Learn how plants respond to higher atmospheric CO2 concentrations

How does rising atmospheric CO2 affect marine organisms?

Click to locate material archived on our website by topic

Fish Genes and Climate from Medieval to Modern Times
Olafsdottir, G.A., Westfall, K.M., Edvardsson, R. and Palsson, S. 2014. Historical DNA reveals the demographic history of Atlantic cod (Gadus morhua) in medieval and early modern Iceland. Proceedings of the Royal Society B 281: 10.1098/rspb.2013.2976.

The authors begin by noting that Atlantic cod vertebrae have accumulated at historical fishing sites in the North Atlantic since the beginning of commercial fishing (Perdikaris, 1998; Barrett et al., 2004); and they say this has occurred in Iceland since the time of its settlement (Amundsen et al., 2005; Edvardsson, 2010). In addition, they report that estimates of species population size based on genetic modelling has improved rapidly in recent years (Hedgecock, 1994; Luikart et al., 2010), to the point, in fact, that serial coalescent framework (Rodrigo and Felsenstein, 1999) has been successfully applied to the study of historical terrestrial and aquatic animal population fluctuations (Chan et al., 2006; Campos et al., 2010; Alter et al., 2012).

What was done
Using Atlantic cod (Gadus morhua) vertebrae that they obtained from historical fishing sites in Western Iceland, Olafsdottir et al. examined the species' history of medieval-to-present genetic variation and demography.

What was learned
The four Icelandic scientists report that their findings are "consistent with an expanding population during the warm medieval period, large historical effective population size (NE), a marked bottleneck event at 1400-1500 and a decrease in NE in early modern times." In fact, they say their historical population size estimates "are extreme compared with modern-day values," but they note that historical documents cite "vast numbers of cod in the North Atlantic at the height of the European fisheries expansion to Iceland and Newfoundland (Cell, 1969; Porsteinsson, 1976)." And they also note in this regard that "previous research on Atlantic cod growth using otoliths from archaeological excavations in Norway showed disruptions of growth patterns in the early sixteenth century, best explained by a significant drop in sea temperatures (Geffen et al., 2011)."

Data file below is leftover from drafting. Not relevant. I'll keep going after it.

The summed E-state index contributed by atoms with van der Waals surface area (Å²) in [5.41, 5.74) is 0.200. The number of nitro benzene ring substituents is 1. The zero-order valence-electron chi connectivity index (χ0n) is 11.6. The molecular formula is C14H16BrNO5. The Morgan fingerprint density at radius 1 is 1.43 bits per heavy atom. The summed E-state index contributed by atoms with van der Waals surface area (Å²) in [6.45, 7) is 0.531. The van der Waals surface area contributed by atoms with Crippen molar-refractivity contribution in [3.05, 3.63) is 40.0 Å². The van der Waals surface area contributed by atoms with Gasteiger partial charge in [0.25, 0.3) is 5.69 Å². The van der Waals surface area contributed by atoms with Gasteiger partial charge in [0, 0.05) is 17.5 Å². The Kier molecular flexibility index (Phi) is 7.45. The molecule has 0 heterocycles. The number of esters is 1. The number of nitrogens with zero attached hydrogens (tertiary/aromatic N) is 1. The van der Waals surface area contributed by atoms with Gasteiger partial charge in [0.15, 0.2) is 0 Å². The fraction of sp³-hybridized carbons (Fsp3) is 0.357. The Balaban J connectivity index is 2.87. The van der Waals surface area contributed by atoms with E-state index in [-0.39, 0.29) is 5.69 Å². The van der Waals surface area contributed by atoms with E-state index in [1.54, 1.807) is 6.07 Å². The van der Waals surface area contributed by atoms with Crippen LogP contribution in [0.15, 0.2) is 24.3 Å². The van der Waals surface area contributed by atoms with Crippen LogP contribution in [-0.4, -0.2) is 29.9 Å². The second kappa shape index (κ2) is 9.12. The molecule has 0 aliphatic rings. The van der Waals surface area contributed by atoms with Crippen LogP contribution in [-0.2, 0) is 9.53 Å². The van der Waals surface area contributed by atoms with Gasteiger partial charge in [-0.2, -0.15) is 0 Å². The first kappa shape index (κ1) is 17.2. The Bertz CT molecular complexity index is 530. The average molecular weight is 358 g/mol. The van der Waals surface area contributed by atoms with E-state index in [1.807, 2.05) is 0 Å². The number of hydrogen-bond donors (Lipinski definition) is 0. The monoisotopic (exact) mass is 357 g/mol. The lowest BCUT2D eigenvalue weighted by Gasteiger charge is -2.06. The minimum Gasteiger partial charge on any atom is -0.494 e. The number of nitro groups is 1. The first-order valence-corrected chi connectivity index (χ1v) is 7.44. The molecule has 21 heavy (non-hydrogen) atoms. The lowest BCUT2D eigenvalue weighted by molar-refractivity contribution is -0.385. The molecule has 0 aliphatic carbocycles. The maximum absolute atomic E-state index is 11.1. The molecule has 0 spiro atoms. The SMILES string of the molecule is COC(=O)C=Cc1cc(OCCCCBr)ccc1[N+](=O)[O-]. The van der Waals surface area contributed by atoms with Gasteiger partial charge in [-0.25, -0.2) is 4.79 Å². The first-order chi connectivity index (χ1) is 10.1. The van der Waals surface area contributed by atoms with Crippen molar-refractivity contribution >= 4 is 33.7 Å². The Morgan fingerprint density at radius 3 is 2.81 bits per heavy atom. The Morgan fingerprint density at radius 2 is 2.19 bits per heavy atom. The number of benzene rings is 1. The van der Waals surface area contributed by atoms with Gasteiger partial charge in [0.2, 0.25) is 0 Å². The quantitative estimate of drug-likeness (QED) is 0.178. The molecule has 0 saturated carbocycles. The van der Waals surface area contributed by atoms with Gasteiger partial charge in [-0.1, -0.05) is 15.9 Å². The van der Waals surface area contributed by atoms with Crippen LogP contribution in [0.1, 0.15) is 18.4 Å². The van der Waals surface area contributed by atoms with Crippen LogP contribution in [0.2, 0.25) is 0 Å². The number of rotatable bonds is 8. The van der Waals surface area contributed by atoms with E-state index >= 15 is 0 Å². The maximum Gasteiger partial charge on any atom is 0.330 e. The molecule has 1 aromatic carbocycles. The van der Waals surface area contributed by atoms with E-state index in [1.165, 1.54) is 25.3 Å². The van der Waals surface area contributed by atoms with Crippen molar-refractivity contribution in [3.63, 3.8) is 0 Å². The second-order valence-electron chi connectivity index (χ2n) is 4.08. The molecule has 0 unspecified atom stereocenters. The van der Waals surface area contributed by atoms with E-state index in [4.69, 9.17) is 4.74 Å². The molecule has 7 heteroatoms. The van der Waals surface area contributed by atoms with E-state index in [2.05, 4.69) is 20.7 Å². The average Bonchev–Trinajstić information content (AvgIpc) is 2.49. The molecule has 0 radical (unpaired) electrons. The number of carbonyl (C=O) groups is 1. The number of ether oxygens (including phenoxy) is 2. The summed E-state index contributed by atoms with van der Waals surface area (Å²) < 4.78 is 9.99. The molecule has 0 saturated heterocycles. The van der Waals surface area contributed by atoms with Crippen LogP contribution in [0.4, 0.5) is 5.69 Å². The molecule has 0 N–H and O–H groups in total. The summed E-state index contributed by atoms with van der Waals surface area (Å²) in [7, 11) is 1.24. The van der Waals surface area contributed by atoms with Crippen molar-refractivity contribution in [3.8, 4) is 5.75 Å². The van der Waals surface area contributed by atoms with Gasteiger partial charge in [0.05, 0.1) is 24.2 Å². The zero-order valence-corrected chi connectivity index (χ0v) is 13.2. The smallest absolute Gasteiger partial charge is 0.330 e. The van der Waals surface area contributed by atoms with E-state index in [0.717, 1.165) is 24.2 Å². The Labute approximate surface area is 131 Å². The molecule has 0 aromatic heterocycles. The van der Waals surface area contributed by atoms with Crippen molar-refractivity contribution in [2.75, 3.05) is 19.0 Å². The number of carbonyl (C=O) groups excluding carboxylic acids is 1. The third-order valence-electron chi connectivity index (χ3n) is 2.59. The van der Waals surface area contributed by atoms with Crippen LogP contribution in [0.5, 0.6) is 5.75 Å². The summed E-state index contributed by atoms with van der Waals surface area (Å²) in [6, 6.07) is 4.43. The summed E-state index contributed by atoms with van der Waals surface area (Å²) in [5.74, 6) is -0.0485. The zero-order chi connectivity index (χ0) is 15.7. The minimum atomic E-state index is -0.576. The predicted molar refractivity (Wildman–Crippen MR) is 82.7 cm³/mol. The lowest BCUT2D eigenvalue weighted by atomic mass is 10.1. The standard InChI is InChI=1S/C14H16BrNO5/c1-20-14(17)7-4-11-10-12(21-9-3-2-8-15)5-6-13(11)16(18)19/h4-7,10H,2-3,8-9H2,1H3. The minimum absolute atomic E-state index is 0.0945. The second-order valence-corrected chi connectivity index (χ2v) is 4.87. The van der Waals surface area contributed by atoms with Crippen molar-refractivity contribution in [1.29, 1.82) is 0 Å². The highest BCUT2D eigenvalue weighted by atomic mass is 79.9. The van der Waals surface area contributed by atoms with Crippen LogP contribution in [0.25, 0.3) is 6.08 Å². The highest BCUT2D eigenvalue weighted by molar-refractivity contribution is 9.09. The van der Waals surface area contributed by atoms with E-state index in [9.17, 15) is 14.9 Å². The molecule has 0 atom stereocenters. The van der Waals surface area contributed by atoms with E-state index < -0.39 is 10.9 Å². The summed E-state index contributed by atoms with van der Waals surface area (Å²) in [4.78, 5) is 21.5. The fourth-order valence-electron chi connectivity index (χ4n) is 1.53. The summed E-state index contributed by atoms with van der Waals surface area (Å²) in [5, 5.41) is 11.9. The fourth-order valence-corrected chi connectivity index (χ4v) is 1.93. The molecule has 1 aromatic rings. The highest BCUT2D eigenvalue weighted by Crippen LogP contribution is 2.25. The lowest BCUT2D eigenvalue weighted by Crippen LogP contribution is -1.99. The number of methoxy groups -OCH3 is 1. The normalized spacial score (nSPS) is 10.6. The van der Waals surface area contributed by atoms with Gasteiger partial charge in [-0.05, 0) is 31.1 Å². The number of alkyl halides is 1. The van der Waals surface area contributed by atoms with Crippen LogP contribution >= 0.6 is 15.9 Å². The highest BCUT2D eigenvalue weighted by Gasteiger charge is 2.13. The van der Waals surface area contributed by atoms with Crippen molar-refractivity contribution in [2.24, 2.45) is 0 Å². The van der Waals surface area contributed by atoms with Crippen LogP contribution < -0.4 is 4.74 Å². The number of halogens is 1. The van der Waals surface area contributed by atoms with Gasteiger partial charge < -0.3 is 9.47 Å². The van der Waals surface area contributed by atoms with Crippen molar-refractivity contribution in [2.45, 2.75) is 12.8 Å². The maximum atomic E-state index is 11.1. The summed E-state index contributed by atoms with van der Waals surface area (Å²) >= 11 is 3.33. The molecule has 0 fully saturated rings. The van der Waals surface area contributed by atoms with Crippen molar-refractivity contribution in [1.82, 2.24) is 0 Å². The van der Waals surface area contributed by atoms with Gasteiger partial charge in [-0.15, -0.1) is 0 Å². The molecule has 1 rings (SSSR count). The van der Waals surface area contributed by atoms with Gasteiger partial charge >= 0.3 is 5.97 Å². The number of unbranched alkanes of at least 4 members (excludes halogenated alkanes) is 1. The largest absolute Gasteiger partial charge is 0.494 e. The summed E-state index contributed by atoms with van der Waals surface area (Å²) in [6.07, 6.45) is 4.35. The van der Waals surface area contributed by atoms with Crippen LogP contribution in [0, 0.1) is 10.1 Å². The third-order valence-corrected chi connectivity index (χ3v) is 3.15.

What it means
With such a huge difference between the Atlantic cod numbers of the Medieval Warm Period (MWP) and those of the Current Warm Period (CWP), it would appear that the MWP was significantly warmer than the CWP has been to date.

Alter, S.E., Newsome, S.D. and Palumbi, S.R. 2012. Pre-whaling genetic diversity and population ecology in Eastern Pacific gray whales: insights from ancient DNA and stable isotopes. PLOS ONE 7: e35039.

Amundsen, C., Perdikaris, S., McGovern, T.H., Krivogorskaya, Y., Brown, M., Smiarowski, K., Storm, S., Modugno, S., Frik, M. and Koczela, M. 2005. Fishing booths and fishing strategies in medieval Iceland: an Archaeofauna from the Akurvik, North-West Iceland. Environmental Archaeology 10: 141-198.

Barrett, J.H., Locker, A.M. and Roberts, C.M. 2004. The origins of intensive marine fishing in medieval Europe: the English evidence. Proceedings of the Royal Society London B 271: 2417-2421.

Campos, P.F., Kristensen, T., Orlando, L., Sher, A., Kholodova, M., Therstrom, A.G., Hofreiter, M., Drucker, D., Kosintesv, P., Tikhonov, A., Baryshnikov, G.F., Willerslev, E. and Gilbert, M.T.P. 2010. Ancient DNA sequences point to a large loss of mitochondrial genetic diversity in the saiga antelope (Saiga tatarica) since the Pleistocene. Molecular Ecology 19: 4863-4875.

Cell, G.T. 1969. English Enterprise in Newfoundland 1577-1660. University of Toronto Press, Toronto, Canada.

Chan, Y.L., Anderson, C.N. and Hadly, E.A. 2006. Bayesian estimation of the timing and severity of a population bottleneck from ancient DNA. PLOS Genetics 2: e59.

Edvardsson, R. 2010. The Role of Marine Resources in the Medieval Economy of Vestfiroir, Iceland. PhD Thesis. City University of New York, New York, New York, USA.

Geffen, A.J., Hoie, H., Folkvord, A., Hufthammer, A.K., Andersson, C., Ninnemann, U. and Nedreaas, K. 2011. High-latitude climate variability and its effect on fisheries resources as revealed by fossil cod otoliths. ICES Journal of Marine Science 68: 1081-1089.

Hedgecock, D. 1994. Temporal and spatial genetic structure of marine animal populations n the California Current. California Cooperative Oceanic Fisheries Investigations Report 35: 73-81.

Luikart, G., Ryman, N., Tallmon, D.A., Schwartz, M.K. and Allendorf, F.W. 2010. Estimation of census and effective population sizes: the increasing usefulness of DNA-based approaches. Conservation Genetics 11: 355-373.

Perdikaris, S. 1998. The transition to a commercial economy: Lofoten fishing in the Middle ages, a preliminary report. Anthropozoologica 25: 505-510.

Porsteinsson, B. 1976. Tiu Porskastrid, 1415-1976. Sogufelagid, Reykjavik, Iceland.

Rodrigo, A.G. and Felsenstein, J. 1999. Coalescent approaches to HIV-1 population genetics. In: Crandall, K. (Ed.) Coalescent Approaches to HIV Population Genetics. Johns Hopkins University Press, Baltimore, Maryland, USA, pp. 233-272.

Reviewed 25 June 2014